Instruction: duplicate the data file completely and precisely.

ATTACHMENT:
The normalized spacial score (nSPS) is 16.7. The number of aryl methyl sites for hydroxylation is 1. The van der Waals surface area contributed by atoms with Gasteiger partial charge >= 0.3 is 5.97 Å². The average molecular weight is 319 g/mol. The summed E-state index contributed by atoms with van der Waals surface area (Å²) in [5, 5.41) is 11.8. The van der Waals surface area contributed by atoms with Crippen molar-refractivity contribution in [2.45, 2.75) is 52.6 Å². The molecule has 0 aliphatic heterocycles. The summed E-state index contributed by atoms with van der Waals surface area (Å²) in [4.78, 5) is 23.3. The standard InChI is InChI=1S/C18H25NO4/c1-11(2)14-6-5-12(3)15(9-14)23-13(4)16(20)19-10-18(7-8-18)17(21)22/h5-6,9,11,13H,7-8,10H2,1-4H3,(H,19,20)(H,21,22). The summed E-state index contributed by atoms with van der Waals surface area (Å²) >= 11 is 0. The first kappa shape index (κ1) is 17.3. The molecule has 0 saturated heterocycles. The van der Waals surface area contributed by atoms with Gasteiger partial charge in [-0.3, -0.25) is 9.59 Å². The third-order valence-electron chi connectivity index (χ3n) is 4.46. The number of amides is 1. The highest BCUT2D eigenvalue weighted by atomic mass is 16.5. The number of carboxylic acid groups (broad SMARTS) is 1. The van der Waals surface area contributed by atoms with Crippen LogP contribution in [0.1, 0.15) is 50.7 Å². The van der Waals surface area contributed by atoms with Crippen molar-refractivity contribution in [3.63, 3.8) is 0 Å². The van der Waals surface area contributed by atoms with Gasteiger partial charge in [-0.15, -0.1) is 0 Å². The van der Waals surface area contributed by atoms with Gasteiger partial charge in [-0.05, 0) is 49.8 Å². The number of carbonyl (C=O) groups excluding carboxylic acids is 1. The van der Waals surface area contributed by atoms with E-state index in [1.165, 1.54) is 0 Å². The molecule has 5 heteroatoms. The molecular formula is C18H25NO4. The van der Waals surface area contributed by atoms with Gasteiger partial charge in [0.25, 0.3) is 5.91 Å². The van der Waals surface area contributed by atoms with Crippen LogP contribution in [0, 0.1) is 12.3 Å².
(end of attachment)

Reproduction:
The normalized spacial score (nSPS) is 16.7. The number of aryl methyl sites for hydroxylation is 1. The van der Waals surface area contributed by atoms with Gasteiger partial charge >= 0.3 is 5.97 Å². The average molecular weight is 319 g/mol. The summed E-state index contributed by atoms with van der Waals surface area (Å²) in [5, 5.41) is 11.8. The van der Waals surface area contributed by atoms with Crippen molar-refractivity contribution in [2.45, 2.75) is 52.6 Å². The molecule has 0 aliphatic heterocycles. The summed E-state index contributed by atoms with van der Waals surface area (Å²) in [4.78, 5) is 23.3. The standard InChI is InChI=1S/C18H25NO4/c1-11(2)14-6-5-12(3)15(9-14)23-13(4)16(20)19-10-18(7-8-18)17(21)22/h5-6,9,11,13H,7-8,10H2,1-4H3,(H,19,20)(H,21,22). The summed E-state index contributed by atoms with van der Waals surface area (Å²) >= 11 is 0. The first kappa shape index (κ1) is 17.3. The molecule has 0 saturated heterocycles. The van der Waals surface area contributed by atoms with Gasteiger partial charge in [-0.3, -0.25) is 9.59 Å². The third-order valence-electron chi connectivity index (χ3n) is 4.46. The number of amides is 1. The highest BCUT2D eigenvalue weighted by atomic mass is 16.5. The number of carboxylic acid groups (broad SMARTS) is 1. The van der Waals surface area contributed by atoms with Crippen LogP contribution in [0.1, 0.15) is 50.7 Å². The van der Waals surface area contributed by atoms with Crippen molar-refractivity contribution in [3.63, 3.8) is 0 Å². The van der Waals surface area contributed by atoms with Gasteiger partial charge in [-0.15, -0.1) is 0 Å². The van der Waals surface area contributed by atoms with Gasteiger partial charge in [-0.05, 0) is 49.8 Å². The number of carbonyl (C=O) groups excluding carboxylic acids is 1. The van der Waals surface area contributed by atoms with E-state index in [1.165, 1.54) is 0 Å². The molecule has 5 heteroatoms. The molecular formula is C18H25NO4. The van der Waals surface area contributed by atoms with Gasteiger partial charge in [0.25, 0.3) is 5.91 Å². The van der Waals surface area contributed by atoms with Crippen LogP contribution in [0, 0.1) is 12.3 Å².